Research News

RESEARCH
 Blood test discovered for MS

Blood test discovered for MS

An international study, led by Macquarie University researchers Dr Edwin Lim and Professor Gilles Guillemin, has discovered the first blood biomarker –  a chemical identifier in the blood – for multiple sclerosis (MS), a debilitating disorder of the central nervous system that affects more than 23,000 Australians and 2.3 million people worldwide. The findings, which took 12 years to di...

RESEARCH

How ethnicity and religion can influence financial habit

New research has found that people with a religious or ethnic background are more likely to save money, quelling the long-held belief that income and financial proficiency are the main determinates of an individual’s ability to save. Alongside a team of international researchers, Associate Professor Chris Baumann of Macquarie University’s Department of Marketing and Management studied low, ...

RESEARCH
 Creating stepping stones to healthier habitats

Creating stepping stones to healthier habitats

More than half of Australia's threatened species occur within the urban fringe: Sydney alone is home to 68 threatened birds, 28 threatened mammals and five threatened frogs. For residents concerned about disappearing wildlife the scale of the issue can be overwhelming, but a new online tool is helping to create wildlife-friendly stopovers between existing corridors. The team at Macquarie’...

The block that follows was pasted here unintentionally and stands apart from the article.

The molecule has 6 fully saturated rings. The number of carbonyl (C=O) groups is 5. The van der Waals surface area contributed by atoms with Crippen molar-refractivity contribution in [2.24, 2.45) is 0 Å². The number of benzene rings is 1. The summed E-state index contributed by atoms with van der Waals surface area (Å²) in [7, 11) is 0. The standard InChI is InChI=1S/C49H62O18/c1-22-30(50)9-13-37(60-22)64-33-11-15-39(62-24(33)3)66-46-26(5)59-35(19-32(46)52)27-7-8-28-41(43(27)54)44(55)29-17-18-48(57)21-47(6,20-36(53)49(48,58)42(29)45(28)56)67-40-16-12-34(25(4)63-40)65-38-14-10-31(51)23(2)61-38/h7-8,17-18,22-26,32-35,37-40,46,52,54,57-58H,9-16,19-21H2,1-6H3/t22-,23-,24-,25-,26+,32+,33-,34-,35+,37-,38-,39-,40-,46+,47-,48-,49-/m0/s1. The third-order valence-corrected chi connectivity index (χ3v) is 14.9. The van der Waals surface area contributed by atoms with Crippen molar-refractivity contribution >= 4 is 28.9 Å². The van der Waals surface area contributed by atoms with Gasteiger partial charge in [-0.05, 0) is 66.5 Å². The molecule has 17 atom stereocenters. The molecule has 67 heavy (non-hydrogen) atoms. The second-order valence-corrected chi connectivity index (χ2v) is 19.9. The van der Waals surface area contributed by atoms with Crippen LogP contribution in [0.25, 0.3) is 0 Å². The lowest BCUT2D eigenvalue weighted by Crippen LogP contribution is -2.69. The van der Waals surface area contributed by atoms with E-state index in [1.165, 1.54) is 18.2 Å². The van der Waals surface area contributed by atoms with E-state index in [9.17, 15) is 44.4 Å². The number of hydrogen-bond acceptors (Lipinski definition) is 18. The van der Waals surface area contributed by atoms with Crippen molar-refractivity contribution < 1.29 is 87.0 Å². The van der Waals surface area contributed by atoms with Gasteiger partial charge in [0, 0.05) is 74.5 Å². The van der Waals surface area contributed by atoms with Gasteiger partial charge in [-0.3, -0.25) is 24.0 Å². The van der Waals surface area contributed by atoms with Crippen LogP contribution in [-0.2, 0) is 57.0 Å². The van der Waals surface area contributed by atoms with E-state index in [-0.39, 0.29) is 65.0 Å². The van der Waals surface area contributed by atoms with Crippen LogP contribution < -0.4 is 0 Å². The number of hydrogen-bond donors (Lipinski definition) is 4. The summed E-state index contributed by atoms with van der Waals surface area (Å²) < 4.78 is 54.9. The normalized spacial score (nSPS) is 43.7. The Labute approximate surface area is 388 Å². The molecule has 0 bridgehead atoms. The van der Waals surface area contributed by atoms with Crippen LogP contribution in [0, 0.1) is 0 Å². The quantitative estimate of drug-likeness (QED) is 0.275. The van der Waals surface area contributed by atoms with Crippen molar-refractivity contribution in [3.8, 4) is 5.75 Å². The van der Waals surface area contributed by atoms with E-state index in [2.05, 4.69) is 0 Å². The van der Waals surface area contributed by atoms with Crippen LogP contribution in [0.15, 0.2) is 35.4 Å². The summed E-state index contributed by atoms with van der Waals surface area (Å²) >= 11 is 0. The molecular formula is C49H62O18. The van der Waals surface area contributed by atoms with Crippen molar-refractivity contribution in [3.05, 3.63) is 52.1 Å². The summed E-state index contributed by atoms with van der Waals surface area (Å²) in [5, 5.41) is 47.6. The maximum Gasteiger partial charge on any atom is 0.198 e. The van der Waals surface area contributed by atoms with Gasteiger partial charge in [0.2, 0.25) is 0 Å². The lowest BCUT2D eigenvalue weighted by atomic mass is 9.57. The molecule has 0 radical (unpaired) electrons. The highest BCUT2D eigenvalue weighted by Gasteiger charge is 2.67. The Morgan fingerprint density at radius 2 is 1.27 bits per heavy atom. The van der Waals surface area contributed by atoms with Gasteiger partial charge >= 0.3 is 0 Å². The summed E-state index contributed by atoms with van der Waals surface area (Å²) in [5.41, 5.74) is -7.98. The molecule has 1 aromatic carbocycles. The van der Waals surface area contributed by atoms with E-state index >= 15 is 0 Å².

RESEARCH
 Seals help plug Antarctic water mystery

Seals help plug Antarctic water mystery

Elephant seals have helped scientists to demonstrate that fresh water from Antarctic’s melting ice shelves slows the processes responsible for the formation of deep-water ocean currents that regulate global temperatures. The study was led by Dr Guy Williams from the Institute of Marine and Antarctic Studies and Antarctic Climate and Ecosystems CRC together with Professor Rob Harcourt from...

RESEARCH
 Ice-aged Aboriginal art uncovered in the Kimberley

Ice-aged Aboriginal art uncovered in the Kimberley

What may be the longest, most impressive and complex rock art sequence anywhere in the world has been found in the remote Kimberley region of Western Australia. Evidence from recent excavations in the northwest Kimberley show that humans occupied the northern coastline as early as 36,000 years ago. The art of the region could potentially challenge Western Europe as the location for the p...

RESEARCH
 Cell colour technology wins Eureka Prize

Cell colour technology wins Eureka Prize

Professor Ewa Goldys, Deputy Director of the ARC Centre of Excellence for Nanoscale BioPhotonics (CNBP) at Macquarie University, together with CNBP research affiliate Dr Martin Gosnell have won the ANSTO ‘Innovative Use of Technology’ award at the 2016 Australian Museum Eureka Prizes. They were recognised for their innovative colour-focused research, which is able to distinguish between...